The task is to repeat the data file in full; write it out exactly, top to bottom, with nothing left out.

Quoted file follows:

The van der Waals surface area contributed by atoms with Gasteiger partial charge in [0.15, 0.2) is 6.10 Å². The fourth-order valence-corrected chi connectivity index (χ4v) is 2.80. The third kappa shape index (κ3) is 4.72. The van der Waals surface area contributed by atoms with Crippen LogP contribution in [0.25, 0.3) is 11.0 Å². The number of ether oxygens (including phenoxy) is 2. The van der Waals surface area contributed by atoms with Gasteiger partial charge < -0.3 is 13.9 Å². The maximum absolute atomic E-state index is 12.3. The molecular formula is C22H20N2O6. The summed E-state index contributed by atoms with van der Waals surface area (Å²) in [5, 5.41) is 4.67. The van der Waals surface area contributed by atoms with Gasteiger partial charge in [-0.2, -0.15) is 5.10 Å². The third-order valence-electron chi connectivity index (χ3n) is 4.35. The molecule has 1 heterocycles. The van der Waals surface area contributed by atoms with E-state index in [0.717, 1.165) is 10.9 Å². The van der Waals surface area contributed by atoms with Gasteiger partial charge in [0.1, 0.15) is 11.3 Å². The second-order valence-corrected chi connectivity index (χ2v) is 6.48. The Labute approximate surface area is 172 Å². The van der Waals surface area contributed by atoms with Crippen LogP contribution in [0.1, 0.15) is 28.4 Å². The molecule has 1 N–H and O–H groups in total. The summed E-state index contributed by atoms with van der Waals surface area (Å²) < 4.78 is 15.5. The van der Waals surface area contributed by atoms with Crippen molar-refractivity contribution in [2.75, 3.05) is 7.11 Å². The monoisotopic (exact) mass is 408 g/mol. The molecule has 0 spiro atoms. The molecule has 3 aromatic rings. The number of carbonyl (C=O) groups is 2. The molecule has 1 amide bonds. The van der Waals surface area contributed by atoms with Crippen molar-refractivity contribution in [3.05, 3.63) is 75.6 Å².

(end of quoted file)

The van der Waals surface area contributed by atoms with Gasteiger partial charge in [0.15, 0.2) is 6.10 Å². The fourth-order valence-corrected chi connectivity index (χ4v) is 2.80. The third kappa shape index (κ3) is 4.72. The van der Waals surface area contributed by atoms with Crippen LogP contribution in [0.25, 0.3) is 11.0 Å². The number of ether oxygens (including phenoxy) is 2. The van der Waals surface area contributed by atoms with Gasteiger partial charge < -0.3 is 13.9 Å². The maximum absolute atomic E-state index is 12.3. The molecular formula is C22H20N2O6. The summed E-state index contributed by atoms with van der Waals surface area (Å²) in [5, 5.41) is 4.67. The van der Waals surface area contributed by atoms with Gasteiger partial charge in [-0.2, -0.15) is 5.10 Å². The third-order valence-electron chi connectivity index (χ3n) is 4.35. The molecule has 1 heterocycles. The van der Waals surface area contributed by atoms with E-state index in [0.717, 1.165) is 10.9 Å². The van der Waals surface area contributed by atoms with Gasteiger partial charge in [0.1, 0.15) is 11.3 Å². The second-order valence-corrected chi connectivity index (χ2v) is 6.48. The Labute approximate surface area is 172 Å². The van der Waals surface area contributed by atoms with Crippen LogP contribution in [0.1, 0.15) is 28.4 Å². The molecule has 1 N–H and O–H groups in total. The summed E-state index contributed by atoms with van der Waals surface area (Å²) < 4.78 is 15.5. The van der Waals surface area contributed by atoms with Crippen molar-refractivity contribution in [2.75, 3.05) is 7.11 Å². The monoisotopic (exact) mass is 408 g/mol. The molecule has 0 spiro atoms. The molecule has 3 aromatic rings. The number of carbonyl (C=O) groups is 2. The molecule has 1 amide bonds. The van der Waals surface area contributed by atoms with Crippen molar-refractivity contribution in [3.05, 3.63) is 75.6 Å².